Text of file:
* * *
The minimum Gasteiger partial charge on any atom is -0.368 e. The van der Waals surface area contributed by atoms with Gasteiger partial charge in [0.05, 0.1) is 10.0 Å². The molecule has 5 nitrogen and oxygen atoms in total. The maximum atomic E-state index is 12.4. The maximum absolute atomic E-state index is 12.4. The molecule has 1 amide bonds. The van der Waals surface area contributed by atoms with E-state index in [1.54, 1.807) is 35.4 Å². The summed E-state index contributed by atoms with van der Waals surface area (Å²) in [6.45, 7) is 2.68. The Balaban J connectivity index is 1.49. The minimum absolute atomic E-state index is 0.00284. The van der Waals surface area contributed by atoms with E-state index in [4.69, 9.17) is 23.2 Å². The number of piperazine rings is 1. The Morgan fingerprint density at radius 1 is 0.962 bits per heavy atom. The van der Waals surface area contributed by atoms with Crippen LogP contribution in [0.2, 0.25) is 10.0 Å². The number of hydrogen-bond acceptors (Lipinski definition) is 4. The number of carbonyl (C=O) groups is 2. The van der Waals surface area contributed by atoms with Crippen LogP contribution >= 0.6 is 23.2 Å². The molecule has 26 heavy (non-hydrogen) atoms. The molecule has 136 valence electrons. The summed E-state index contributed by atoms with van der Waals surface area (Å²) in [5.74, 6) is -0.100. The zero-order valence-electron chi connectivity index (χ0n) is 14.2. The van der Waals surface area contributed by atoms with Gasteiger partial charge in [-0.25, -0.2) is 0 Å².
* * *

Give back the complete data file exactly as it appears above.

The minimum Gasteiger partial charge on any atom is -0.368 e. The van der Waals surface area contributed by atoms with Gasteiger partial charge in [0.05, 0.1) is 10.0 Å². The molecule has 5 nitrogen and oxygen atoms in total. The maximum atomic E-state index is 12.4. The maximum absolute atomic E-state index is 12.4. The molecule has 1 amide bonds. The van der Waals surface area contributed by atoms with E-state index in [1.54, 1.807) is 35.4 Å². The summed E-state index contributed by atoms with van der Waals surface area (Å²) in [6.45, 7) is 2.68. The Balaban J connectivity index is 1.49. The minimum absolute atomic E-state index is 0.00284. The van der Waals surface area contributed by atoms with E-state index in [4.69, 9.17) is 23.2 Å². The number of piperazine rings is 1. The Morgan fingerprint density at radius 1 is 0.962 bits per heavy atom. The van der Waals surface area contributed by atoms with Crippen LogP contribution in [0.2, 0.25) is 10.0 Å². The number of hydrogen-bond acceptors (Lipinski definition) is 4. The number of carbonyl (C=O) groups is 2. The van der Waals surface area contributed by atoms with Crippen LogP contribution >= 0.6 is 23.2 Å². The molecule has 26 heavy (non-hydrogen) atoms. The molecule has 136 valence electrons. The summed E-state index contributed by atoms with van der Waals surface area (Å²) in [5.74, 6) is -0.100. The zero-order valence-electron chi connectivity index (χ0n) is 14.2. The van der Waals surface area contributed by atoms with Gasteiger partial charge in [-0.25, -0.2) is 0 Å².